It’s almost all pundits, and none of the programming is what I would call news – someone simply reporting a story, relating events… you know, facts. None of these pundits are not necessarily under an obligation to communicate the truth – their obligation is to their boss, who wants high ratings, and the boss’s obligation is to the shareholders, who expect the company to be profitable. Hence, you get a show that is supposed to be entertaining, but not necessarily focused on conveying facts.
If you’ve watched or listened to at least as much public broadcasting as I have, you know that’s not the case on CPB shows. These folks are good old fashioned journalists who report stories and conduct interviews. It’s essentially the only place left to get news, and the idea that we don’t need it anymore is laughable. The private sector has completely and totally failed us when it comes to delivering the news, but then, privately held corporations are supposed to make money and not necessarily serve the common good.
Now we know how much CPB costs us each year and I’ve talked a bit about why I think it’s worth it. Given that I’ve also talked about the federal budget as a whole, I’d like to look at some other federal spending I don’t agree with:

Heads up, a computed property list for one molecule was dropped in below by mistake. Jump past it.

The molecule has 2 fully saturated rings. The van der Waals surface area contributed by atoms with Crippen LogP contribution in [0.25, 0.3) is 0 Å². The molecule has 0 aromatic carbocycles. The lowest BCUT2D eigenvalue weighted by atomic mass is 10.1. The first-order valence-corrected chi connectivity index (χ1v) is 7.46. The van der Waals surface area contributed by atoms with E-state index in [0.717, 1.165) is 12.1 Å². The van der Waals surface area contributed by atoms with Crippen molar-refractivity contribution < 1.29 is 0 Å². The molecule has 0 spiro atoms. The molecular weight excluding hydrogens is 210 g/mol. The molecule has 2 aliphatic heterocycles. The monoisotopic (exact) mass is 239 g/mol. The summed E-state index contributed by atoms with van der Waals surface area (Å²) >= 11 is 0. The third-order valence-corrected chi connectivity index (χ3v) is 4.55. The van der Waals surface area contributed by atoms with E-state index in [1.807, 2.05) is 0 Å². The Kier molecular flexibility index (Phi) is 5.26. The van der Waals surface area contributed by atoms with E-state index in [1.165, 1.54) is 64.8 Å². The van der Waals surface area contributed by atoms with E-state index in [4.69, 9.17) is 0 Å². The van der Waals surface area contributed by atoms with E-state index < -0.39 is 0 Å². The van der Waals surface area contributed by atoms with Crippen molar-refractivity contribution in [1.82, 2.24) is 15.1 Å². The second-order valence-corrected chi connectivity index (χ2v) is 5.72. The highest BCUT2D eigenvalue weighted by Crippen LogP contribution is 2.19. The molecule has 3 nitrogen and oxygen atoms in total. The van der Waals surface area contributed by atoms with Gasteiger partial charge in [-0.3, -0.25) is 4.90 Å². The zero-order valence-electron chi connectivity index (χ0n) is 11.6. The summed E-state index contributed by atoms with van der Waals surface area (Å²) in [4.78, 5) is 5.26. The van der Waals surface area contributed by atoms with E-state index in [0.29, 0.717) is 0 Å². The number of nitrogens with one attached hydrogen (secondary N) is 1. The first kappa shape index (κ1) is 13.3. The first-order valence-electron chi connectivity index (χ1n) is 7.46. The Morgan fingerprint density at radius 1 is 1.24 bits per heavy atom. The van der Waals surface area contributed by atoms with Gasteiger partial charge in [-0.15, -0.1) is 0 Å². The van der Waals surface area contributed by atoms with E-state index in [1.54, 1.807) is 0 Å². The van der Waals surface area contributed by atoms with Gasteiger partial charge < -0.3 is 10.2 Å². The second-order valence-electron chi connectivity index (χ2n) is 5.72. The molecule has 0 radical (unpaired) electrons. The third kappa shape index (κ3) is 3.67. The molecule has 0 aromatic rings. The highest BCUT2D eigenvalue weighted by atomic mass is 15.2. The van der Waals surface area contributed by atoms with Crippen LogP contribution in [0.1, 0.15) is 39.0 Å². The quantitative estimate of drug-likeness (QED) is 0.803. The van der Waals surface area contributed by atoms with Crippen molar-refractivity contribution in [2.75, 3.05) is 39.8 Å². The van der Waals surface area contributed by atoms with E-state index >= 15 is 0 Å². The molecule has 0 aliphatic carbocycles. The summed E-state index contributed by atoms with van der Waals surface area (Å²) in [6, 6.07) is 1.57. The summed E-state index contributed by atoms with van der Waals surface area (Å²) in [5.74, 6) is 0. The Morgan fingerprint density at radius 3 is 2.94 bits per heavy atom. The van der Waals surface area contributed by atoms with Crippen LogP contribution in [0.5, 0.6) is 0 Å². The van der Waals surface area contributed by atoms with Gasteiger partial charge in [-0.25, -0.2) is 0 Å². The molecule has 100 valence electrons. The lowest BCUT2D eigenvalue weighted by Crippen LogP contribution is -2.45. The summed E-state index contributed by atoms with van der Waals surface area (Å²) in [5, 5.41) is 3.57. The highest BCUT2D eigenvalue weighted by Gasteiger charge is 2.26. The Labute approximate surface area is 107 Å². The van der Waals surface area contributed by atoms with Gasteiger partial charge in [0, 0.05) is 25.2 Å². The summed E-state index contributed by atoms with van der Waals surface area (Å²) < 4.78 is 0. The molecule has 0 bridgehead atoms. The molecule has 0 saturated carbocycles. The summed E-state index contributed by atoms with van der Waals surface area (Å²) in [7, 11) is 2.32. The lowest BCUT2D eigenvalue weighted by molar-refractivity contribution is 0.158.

Joseph Stiglitz, former chief economist of the World Bank and winner of the Nobel Prize in Economics, has stated the total costs of the Iraq War on the US economy will be three trillion dollars in a moderate scenario, and possibly more in the most recent published study, published in March 2008. Stiglitz has stated: “The figure we arrive at is more than $3 trillion. Our calculations are based on conservative assumptions…Needless to say, this number represents the cost only to the United States. It does not reflect the enormous cost to the rest of the world, or to Iraq.”
That number Mr. Stiglitz is throwing around is $3 trillion, not billion or million. TRILLION. The point I’m trying to make is I don’t remember anyone worrying about how much Iraq was going to cost (or ever providing any evidence that Iraq planned on attacking the United States or it’s allies or that it had the means to do so via intercontinental ballistic missiles, but whatever), they just went ahead and did it. I guess they considered it money well spent (whether they thought it would bring increased security, oil or what have you)… or didn’t want to look like they were soft on terror, even though Iraq apparently had nothing to do with anything… You might say there is no comparison between deciding to spend a bunch of money on a war with Iraq or deciding to spend a bunch of money on corporate broadcasting, but I disagree – it’s all federal spending. It’s all about weighing pros and cons, a cost/benefit analysis, if you will. I would argue that the cost of Iraq was not worth the benefit, but with CPB, I believe it is.
I’ve gone on for a while now, and there are a lot of different thoughts and bits here. So, I’ll just leave you with the question I asked myself, and my own answer. Is $445 million dollars is a lot of money? Absolutely. But it’s money well spent. Spending money on something that is worthwhile is what government is for in the first place.